Welcome to Marianne’s site. Please sign in to show your support.


View comments

A Bee Flies in Brooklyn - September 2nd, 2018

Hi, everyone. It's been a while.  

Exactly a year ago I was in a pretty scary place. It was the limbo between the radiologist's telling me to bite the bullet and I face that I had cancer and getting my official diagnosis on September 11th.  Looking back it was the worst time of the last 12 months. Thank you all for helping me through it.

I wanted to do something to "reclaim my time", or at least my forearm.  It's been hard to look down at my hands and arms and not remember all the blood draws, injections and infusions.  But without them I may not be here.  Jackie's damn chemo saved my life so I needed to honor it. I had the idea that I should get a henna design that would move and swirl up the outside of my arm the way the drugs did on the inside.

I've been following a Brooklyn henna artist on Instagram for a while, not thinking I was in the market for getting work done; I just like to watch videos of her working.  As soon as I came up with the idea of the cancerversary chemo design I messaged her to see if she was seeing clients. I had no idea of how I was going to pay for it, just figured I'd ask for the hell of it.  Turns out that she was about to start grad school classes and couldn't see any clients. However, she said she was going to be doing henna designs in a park near me in Brooklyn for small donations for the Leukemia and Lymphoma Society.  I explained why I was getting the design and she told me that she was in school to be a physician assistant. The whole thing was perfect and we were both excited.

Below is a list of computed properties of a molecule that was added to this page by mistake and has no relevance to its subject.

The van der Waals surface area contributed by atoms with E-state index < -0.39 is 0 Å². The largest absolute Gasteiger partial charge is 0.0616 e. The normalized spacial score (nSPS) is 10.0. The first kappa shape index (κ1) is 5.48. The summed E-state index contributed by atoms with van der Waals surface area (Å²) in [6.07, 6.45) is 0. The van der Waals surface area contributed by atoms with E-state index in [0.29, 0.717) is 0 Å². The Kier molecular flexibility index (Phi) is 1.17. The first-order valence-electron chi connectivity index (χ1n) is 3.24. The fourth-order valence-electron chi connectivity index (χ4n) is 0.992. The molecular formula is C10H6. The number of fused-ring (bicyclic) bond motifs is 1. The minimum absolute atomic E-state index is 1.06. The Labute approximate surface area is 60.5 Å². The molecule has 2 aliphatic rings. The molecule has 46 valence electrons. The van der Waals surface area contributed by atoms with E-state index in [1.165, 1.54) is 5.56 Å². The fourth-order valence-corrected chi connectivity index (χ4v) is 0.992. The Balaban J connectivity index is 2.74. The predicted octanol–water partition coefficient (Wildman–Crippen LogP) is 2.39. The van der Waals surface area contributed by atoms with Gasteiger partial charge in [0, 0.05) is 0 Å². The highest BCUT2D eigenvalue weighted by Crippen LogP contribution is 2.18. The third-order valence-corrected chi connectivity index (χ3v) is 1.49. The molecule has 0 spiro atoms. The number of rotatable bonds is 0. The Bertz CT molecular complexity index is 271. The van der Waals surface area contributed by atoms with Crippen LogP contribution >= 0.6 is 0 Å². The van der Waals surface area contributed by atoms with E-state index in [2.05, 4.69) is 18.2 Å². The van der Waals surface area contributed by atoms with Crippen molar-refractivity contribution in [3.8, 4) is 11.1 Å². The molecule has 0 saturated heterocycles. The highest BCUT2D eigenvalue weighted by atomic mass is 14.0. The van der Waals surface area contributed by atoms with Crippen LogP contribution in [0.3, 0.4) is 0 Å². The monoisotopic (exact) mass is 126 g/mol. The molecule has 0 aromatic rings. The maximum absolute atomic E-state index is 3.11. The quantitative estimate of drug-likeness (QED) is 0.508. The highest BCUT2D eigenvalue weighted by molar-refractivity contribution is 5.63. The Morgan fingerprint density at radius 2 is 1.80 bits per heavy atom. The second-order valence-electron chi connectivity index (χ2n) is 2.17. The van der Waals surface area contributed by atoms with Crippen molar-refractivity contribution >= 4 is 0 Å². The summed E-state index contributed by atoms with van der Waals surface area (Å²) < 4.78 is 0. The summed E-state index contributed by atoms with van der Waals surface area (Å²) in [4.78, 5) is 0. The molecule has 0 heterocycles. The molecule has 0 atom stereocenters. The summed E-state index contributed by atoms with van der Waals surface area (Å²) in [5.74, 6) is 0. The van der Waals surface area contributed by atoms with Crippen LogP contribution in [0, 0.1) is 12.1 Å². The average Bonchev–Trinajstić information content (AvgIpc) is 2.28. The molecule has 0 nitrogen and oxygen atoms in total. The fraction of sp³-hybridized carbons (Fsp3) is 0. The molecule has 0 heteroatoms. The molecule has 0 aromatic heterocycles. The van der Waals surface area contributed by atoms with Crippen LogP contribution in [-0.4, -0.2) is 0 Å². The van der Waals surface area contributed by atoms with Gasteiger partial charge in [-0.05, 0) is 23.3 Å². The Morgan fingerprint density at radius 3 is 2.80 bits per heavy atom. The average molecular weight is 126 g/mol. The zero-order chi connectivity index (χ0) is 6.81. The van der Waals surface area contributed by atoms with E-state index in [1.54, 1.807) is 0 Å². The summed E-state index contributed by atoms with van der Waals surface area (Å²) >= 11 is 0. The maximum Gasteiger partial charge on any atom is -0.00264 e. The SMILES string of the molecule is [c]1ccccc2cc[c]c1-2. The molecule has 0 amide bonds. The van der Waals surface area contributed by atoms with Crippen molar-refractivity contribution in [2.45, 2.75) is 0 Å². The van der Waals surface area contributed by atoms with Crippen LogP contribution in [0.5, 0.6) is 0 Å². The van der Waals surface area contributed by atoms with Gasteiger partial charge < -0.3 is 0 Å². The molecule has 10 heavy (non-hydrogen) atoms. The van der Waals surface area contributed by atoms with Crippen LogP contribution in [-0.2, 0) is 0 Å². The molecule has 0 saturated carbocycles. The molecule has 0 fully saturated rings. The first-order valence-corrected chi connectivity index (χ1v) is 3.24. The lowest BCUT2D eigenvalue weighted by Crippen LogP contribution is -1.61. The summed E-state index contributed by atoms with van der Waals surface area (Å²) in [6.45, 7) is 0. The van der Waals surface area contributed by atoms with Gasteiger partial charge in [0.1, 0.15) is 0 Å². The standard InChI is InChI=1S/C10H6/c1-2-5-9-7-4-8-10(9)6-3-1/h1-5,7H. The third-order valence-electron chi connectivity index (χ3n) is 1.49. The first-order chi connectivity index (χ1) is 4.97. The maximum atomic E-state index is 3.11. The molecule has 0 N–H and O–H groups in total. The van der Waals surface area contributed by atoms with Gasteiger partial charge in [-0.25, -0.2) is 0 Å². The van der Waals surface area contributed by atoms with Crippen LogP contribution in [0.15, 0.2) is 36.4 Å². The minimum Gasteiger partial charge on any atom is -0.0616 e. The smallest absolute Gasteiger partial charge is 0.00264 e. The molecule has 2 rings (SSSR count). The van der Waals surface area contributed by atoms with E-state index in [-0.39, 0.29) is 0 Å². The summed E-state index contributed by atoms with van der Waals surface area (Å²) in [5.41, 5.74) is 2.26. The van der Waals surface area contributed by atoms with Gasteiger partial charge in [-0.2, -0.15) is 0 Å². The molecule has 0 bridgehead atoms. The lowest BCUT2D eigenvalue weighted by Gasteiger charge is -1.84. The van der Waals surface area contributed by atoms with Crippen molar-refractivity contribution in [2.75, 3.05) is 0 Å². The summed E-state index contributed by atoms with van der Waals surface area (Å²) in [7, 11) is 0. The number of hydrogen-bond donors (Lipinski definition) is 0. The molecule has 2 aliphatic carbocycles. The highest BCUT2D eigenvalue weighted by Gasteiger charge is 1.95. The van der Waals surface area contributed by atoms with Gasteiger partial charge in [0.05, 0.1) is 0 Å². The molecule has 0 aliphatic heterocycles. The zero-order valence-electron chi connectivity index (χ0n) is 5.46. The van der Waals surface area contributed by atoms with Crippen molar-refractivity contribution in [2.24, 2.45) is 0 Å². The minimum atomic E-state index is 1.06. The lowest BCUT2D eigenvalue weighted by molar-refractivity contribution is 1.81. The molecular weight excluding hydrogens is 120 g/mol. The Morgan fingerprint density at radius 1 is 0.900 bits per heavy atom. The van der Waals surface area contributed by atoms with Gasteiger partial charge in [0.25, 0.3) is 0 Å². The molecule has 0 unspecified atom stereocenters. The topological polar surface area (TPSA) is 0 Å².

The day was beautiful and we sat at a picnic table while she did her artistry.  She completely understood what I wanted and just naturally created the exact design I imagined... even the little dots to represent cells. It was a special experience.

We weren't alone.  There was a bee who LOVED the henna paste since it smelled of henna, lavender, lemon and sugar.  The bee wouldn't leave - I walked out of the park, got on a bus, then another bus... bee was still buzzing around me.  I ditched it when I passed some rose bushes a block from my house.

What a year it's been. Again, thank you all for helping me keep it together.  I know I was a basket case sometimes.

Next week starts a new round of check ups with my doctors in radiology, oncology, cardiology, and surgery departments. I'm sure all will be okay - I'll let you know.

I can't wait to show off my henna!

Love, Marianne

Show your love and support for Marianne.

Make a donation to CaringBridge to keep Marianne’s site up and running.


Friday, June 15th - Happy Birthday, Richard

HEADLINE: Saw Jackie for my Four Month Follow-Up
SUBHED: Like It of Lump It

Hello, all.  It's been a while. I realize I didn't post anything during radiation. You didn't miss much. All I would have said every single damn day was "Ow! It hurts!"  Not the radiation itself but the pressure of the table edge on my ribs that had issues after surgery. Radiation ended a month ago so no more daily torture praise be to God.